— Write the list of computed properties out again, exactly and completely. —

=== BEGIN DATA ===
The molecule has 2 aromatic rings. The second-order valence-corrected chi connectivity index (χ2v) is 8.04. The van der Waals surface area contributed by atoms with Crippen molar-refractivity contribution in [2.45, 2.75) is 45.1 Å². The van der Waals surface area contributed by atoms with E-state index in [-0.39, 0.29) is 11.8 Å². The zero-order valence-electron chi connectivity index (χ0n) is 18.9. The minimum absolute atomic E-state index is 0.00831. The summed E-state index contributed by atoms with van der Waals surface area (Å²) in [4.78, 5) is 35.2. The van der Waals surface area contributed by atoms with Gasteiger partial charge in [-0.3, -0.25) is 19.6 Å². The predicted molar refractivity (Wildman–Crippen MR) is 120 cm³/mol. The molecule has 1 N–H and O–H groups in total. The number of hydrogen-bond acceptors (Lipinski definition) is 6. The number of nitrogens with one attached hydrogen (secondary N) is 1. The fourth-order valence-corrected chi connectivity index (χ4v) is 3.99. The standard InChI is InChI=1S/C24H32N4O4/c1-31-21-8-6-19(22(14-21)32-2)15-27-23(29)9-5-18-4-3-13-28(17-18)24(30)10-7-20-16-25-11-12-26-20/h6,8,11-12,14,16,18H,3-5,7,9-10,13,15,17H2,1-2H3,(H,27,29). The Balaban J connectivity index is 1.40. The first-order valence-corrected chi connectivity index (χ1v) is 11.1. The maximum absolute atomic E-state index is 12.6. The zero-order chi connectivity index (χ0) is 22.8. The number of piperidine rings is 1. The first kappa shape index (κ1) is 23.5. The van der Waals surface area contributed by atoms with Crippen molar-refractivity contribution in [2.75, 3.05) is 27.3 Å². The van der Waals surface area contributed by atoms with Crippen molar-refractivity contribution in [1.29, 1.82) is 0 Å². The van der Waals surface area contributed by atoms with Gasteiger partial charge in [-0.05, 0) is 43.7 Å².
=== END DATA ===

The molecule has 2 aromatic rings. The second-order valence-corrected chi connectivity index (χ2v) is 8.04. The van der Waals surface area contributed by atoms with Crippen molar-refractivity contribution in [2.45, 2.75) is 45.1 Å². The van der Waals surface area contributed by atoms with E-state index in [-0.39, 0.29) is 11.8 Å². The zero-order valence-electron chi connectivity index (χ0n) is 18.9. The minimum absolute atomic E-state index is 0.00831. The summed E-state index contributed by atoms with van der Waals surface area (Å²) in [4.78, 5) is 35.2. The van der Waals surface area contributed by atoms with Gasteiger partial charge in [-0.3, -0.25) is 19.6 Å². The predicted molar refractivity (Wildman–Crippen MR) is 120 cm³/mol. The molecule has 1 N–H and O–H groups in total. The number of hydrogen-bond acceptors (Lipinski definition) is 6. The number of nitrogens with one attached hydrogen (secondary N) is 1. The fourth-order valence-corrected chi connectivity index (χ4v) is 3.99. The standard InChI is InChI=1S/C24H32N4O4/c1-31-21-8-6-19(22(14-21)32-2)15-27-23(29)9-5-18-4-3-13-28(17-18)24(30)10-7-20-16-25-11-12-26-20/h6,8,11-12,14,16,18H,3-5,7,9-10,13,15,17H2,1-2H3,(H,27,29). The Balaban J connectivity index is 1.40. The first-order valence-corrected chi connectivity index (χ1v) is 11.1. The maximum absolute atomic E-state index is 12.6. The zero-order chi connectivity index (χ0) is 22.8. The number of piperidine rings is 1. The first kappa shape index (κ1) is 23.5. The van der Waals surface area contributed by atoms with Crippen molar-refractivity contribution in [2.75, 3.05) is 27.3 Å². The van der Waals surface area contributed by atoms with Crippen molar-refractivity contribution in [1.29, 1.82) is 0 Å². The van der Waals surface area contributed by atoms with Gasteiger partial charge in [-0.05, 0) is 43.7 Å².